The documents specifically named the Minuteman Civil Defense Corps and its patrols, which began monitoring Arizona's southern border in April 2005, as well as Friends of the Border Patrol, a Chino-based nonprofit.

    TJ Bonner, president of the National Border Patrol Council, a union representing more than 10,000 Border Patrol agents, said agents have complained for years about the Mexican consulate's influence over the agency.

    "It worries me (that the Mexican government) seems to be unduly influencing our enforcement policies. That's not a legitimate role for any foreign nation," Bonner said, though he added, "It doesn't surprise me."


    Visit the Mexican Government's Secretary of Foreign Relations Web Site. Third Report on the Activities of Vigilantes.
  2. Terry_Herrington

    Terry_Herrington New Member

    Jul 26, 2002
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    This should make the Bush supporters proud!
  3. poncho

    poncho Well-Known Member

    Mar 30, 2004
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    May 9, 2006

    Tancredo Rips Government's Spying of Minutemen

    WASHINGTON, D.C. - Congressmen Tom Tancredo (R-CO) decried a recently-disclosed U.S. Customs and Border Patrol (CBP) practice of tipping off the Mexican military to the location of Minutemen volunteers. According to a story in this morning's Inland Daily Bulletin, CBP notifies the Mexican government of when and where the Minutemen are planning to monitor the border and if violence is used by the Minutemen against illegal aliens. There has not been one verified instance of Minutemen volunteers using violence against illegal aliens.

    "The Mexican military doesn't exactly have a 'good government' reputation. The Border Patrol has documented more than two hundred incursions into the U.S by the Mexican military, and Texas sheriffs even apprehended Mexican government vehicles that were used to ferry drug runners across the border. By tipping off Mexico's military to the Minutemen's location, the U.S. government is asking for trouble," said Tancredo.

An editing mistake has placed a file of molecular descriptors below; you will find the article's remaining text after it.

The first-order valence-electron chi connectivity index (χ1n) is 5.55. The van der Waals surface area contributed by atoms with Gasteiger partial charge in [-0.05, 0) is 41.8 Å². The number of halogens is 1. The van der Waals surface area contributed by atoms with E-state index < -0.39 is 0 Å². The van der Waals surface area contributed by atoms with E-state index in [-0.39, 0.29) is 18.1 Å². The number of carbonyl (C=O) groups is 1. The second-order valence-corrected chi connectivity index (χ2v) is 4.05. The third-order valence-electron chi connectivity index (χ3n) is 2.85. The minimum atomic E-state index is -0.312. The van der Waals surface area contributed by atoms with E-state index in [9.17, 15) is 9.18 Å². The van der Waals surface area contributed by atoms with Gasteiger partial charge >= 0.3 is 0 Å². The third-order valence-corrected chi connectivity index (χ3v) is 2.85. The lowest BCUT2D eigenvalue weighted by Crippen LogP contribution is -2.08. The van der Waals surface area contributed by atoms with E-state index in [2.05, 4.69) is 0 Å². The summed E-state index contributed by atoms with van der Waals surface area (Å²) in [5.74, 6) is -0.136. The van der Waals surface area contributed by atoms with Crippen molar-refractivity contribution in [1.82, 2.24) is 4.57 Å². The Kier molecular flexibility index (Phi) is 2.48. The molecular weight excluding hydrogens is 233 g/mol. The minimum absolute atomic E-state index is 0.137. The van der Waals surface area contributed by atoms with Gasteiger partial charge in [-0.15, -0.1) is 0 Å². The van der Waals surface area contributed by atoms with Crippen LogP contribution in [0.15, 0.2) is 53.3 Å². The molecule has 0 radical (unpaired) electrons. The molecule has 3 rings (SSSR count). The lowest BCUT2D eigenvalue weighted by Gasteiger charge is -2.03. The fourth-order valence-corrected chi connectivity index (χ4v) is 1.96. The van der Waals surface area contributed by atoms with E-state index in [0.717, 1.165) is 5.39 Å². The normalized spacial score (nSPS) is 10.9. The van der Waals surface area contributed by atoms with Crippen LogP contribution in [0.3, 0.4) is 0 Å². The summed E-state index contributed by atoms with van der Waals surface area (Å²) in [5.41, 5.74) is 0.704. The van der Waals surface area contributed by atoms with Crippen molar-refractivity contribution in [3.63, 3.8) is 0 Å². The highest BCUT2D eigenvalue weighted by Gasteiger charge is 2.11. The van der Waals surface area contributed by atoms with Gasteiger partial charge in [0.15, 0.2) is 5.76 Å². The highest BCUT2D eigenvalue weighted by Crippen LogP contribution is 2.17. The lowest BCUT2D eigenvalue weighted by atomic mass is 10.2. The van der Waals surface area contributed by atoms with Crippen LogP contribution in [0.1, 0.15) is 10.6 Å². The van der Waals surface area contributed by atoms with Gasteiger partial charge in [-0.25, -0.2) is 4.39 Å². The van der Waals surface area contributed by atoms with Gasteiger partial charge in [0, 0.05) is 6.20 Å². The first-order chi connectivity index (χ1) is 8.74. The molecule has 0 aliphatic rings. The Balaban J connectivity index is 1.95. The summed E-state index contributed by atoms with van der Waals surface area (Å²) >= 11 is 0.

"Heavily-armed military officials stationed only yards from civilians are at least intimidating. I can only surmise that the Border Patrol bureaucrats' spying is meant to have a chilling effect on the Minutemen's recruitment of more volunteers," said Tancredo.

    "The Minutemen haven't been accused of breaking the law. Quite the contrary-they have gone out of their way to aid law enforcement and ensure the safety of our border. The U.S. government has no grounds upon which to stifle the Minutemen's constitutional right to organize," Tancredo concluded. "I want to know the legal basis for CBP informing a foreign government of the activities of private citizens who are obeying the law."

  4. lomax

    lomax New Member

    Mar 27, 2006
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    ""They just basically endangered the lives of American people.""

    They are also endangering American kids too...

    Is Your Kid's Candy a Poison?

    (HealthDay News) -- For years, the public has been alerted to lead content in paint because of its potential damage to children.

    A recent study by the U.S. Food and Drug Administration found that certain candies from Mexico imported to the United States contain lead levels almost as high as those found in paint.

    California has traced 15 percent of its lead-poisoning cases to candy.

    So, to be safe, the U.S. Centers for Disease Control and Prevention offers the following tips:

    If you suspect that someone may have eaten candy with lead in it, go to your doctor for a blood test.

    Buy only well-known brands of candy.

    Avoid tamarind candy packed in ceramic pots; tests have found high lead levels in the lollipops' wrappers.